Acupuncture and Dry Needling

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October 1, 2019

Acupuncture and Dry Needling


The aim of this post is to provide some education about Acupuncture and Dry Needling, so you can make an informed decision about which treatment you choose to receive.

Both Acupuncture and Dry Needling involve puncturing the skin for therapeutic purposes with thin needles however, things differ from here. Acupuncture works on Meridians and specific Acupuncture points with the aim of moving Qi(pronounced chi) or energy that may results in self-regulatory processes affecting various pathways within the body(1), whilst dry needling is used to attempt to release tension from tight muscle and knots by stimulating trigger points within the muscles.(2)

Strict guidelines are in place for acupuncturists within Australia and researchers have studied acupuncture as a complementary treatment for many conditions however, dry needling is a newer practice, and the evidence is less comprehensive. In Australia dry needling is NOT REGULATED and as such the onus is on the patient having the treatment to ensure that the person performing the treatment is reputable. Please do your due diligence when choosing your health care practitioners.


Research suggests there is strong evidence that acupuncture is effective in treating:

– Allergic rhinitis (perennial & seasonal)

– Chemotherapy-induced nausea and vomiting (with


– Chronic low back pain

– Headache (tension-type and chronic)

– Knee osteoarthritis

– Migraine prophylaxis

  • Postoperative nausea & vomiting
  • Postoperative pain


As well as moderate evidence supporting the effectiveness of acupuncture in treating:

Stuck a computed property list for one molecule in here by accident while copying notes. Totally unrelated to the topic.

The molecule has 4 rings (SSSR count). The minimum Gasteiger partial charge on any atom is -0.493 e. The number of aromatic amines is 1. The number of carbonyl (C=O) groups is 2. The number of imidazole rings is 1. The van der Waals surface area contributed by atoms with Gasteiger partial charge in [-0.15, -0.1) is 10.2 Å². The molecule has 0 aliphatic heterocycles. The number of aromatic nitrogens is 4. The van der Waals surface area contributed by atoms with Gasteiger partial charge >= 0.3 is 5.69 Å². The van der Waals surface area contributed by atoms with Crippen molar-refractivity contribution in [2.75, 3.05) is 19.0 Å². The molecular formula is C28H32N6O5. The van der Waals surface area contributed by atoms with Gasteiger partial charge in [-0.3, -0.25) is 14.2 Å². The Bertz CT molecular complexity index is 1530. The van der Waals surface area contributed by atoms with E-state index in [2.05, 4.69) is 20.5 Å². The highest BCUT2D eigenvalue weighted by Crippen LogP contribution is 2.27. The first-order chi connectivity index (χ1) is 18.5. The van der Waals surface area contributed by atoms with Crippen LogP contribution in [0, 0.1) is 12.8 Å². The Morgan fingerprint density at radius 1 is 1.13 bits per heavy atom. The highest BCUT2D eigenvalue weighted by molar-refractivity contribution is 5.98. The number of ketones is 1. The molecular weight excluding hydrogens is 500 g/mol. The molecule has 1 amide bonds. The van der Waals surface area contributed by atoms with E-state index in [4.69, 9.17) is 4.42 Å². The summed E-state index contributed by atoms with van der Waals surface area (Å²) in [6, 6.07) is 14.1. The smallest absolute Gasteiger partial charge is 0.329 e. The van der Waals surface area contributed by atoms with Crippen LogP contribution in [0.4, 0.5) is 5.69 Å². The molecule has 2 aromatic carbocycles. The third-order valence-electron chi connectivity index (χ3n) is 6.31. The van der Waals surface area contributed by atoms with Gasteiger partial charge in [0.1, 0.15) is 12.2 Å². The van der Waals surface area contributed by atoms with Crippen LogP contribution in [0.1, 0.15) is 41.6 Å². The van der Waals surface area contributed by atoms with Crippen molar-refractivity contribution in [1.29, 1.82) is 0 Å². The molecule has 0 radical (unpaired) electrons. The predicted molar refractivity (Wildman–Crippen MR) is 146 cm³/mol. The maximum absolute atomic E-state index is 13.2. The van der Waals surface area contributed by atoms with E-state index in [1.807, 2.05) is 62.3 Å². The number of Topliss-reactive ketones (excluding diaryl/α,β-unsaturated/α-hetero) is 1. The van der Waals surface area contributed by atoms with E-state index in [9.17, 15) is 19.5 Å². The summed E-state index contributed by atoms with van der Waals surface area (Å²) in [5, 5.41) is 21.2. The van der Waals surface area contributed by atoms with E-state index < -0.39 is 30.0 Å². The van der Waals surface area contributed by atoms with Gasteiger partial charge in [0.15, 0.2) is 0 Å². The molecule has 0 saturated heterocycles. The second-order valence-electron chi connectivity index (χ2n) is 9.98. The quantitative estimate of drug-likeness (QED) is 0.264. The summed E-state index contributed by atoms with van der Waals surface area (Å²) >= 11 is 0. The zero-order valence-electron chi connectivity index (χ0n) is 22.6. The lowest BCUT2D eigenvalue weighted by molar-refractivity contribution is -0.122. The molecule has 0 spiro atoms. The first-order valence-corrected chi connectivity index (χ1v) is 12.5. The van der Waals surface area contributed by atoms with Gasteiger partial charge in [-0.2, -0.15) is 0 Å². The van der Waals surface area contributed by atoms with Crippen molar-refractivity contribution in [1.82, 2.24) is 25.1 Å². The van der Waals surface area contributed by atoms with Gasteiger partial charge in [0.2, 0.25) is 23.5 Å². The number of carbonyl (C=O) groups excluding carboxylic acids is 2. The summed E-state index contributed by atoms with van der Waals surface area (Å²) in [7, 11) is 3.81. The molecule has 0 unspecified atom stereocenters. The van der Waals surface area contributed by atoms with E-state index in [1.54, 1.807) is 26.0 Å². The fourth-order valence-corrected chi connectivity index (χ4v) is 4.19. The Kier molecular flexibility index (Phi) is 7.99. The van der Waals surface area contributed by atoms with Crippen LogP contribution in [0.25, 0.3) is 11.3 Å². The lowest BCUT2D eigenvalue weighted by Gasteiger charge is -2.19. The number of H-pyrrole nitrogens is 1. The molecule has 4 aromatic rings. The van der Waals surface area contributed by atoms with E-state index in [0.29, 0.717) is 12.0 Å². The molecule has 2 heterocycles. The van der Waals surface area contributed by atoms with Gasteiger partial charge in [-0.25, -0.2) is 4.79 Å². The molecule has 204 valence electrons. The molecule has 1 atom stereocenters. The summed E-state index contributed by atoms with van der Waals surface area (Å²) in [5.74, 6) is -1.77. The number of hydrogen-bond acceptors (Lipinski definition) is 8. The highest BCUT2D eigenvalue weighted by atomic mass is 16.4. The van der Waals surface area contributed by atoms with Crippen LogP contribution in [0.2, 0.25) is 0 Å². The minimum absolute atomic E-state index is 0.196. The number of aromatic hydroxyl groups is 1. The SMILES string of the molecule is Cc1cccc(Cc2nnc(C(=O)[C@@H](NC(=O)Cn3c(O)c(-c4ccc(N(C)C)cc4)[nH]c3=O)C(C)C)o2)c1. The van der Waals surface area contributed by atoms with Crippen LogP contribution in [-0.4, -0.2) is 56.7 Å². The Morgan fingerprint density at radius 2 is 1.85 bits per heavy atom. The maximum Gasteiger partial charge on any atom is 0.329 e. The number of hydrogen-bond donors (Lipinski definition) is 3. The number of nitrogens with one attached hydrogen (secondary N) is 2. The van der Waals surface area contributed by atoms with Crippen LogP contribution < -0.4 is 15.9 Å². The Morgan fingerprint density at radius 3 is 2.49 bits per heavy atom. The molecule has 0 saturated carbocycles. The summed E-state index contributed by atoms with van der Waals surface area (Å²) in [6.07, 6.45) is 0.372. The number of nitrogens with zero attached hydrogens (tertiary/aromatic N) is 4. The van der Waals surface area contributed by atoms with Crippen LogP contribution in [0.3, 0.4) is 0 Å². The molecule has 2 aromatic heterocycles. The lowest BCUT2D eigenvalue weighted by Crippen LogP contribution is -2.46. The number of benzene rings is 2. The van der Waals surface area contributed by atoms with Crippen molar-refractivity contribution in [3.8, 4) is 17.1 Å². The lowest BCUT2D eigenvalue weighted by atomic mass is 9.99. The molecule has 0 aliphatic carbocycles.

– Acute low back pain

– Acute stroke

– Ambulatory anaesthesia

– Anxiety

– Aromatase-inhibitor-induced arthralgia

– Asthma in adults

– Back or pelvic pain during pregnancy

– Cancer pain

– Cancer-related fatigue

– Constipation

– Craniotomy anaesthesia

– Depression (with antidepressants)

– Dry eye

– Hypertension (with medication)

– Insomnia

– Irritable bowel syndrome

– Labour pain

– Lateral elbow pain



– Menopausal hot flushes

  • Modulating sensory perception thresholds
  • Neck pain

– Obesity

  • Perimenopausal & postmenopausal insomnia
  • Plantar heel pain

– Post-stroke insomnia

– Post-stroke shoulder pain

– Post-stroke spasticity

– Post-traumatic stress disorder

– Prostatitis pain/chronic pelvic pain syndrome – Recovery after colorectal cancer resection

– Restless leg syndrome

– Schizophrenia (with antipsychotics)

– Sciatica

– Shoulder impingement syndrome (early stage) (with exercise)

– Shoulder pain

  • Smoking cessation (up to 3 months)
  • Stroke rehabilitation
  • Temporomandibular pain


With all that being said acupuncture can be very safe and effective when performed by a registered acupuncturist like myself as can dry needling for musculoskeletal conditions. If your going to have dry needling is there anyone better than a registered acupuncturist to do that dry needling?

I hope you have found this useful, and I trust that you have the useful information to make smart and safe decisions when choosing your acupuncturist.

Damien Bakker.

Wangaratta Health and Wellbeing.

Suit 1 level1 90-100 Ovens St

Wangaratta Vic 3677

(03) 5721 4162

1          Moffet,H.H. (2006) How might acupuncture work? A systematic review. BMC Complementary and alternative medicine. Issue 6. Article number 25. Retrieved from

2 Dunning, J., Butts, R., Mourad, F., Young, I., Flannagan, S., & Perreault, T. (2014, August). Dry needling: A literature review with implications for clinical practice guidelines. Physical Therapy Reviews, 19(4), 252–265. Retrieved from

3         McDonald J, Janz S. The Acupuncture Evidence Project: A Comparative Literature Review (Revised Edition). Brisbane: Australian Acupuncture and Chinese Medicine Association Ltd; 2017.


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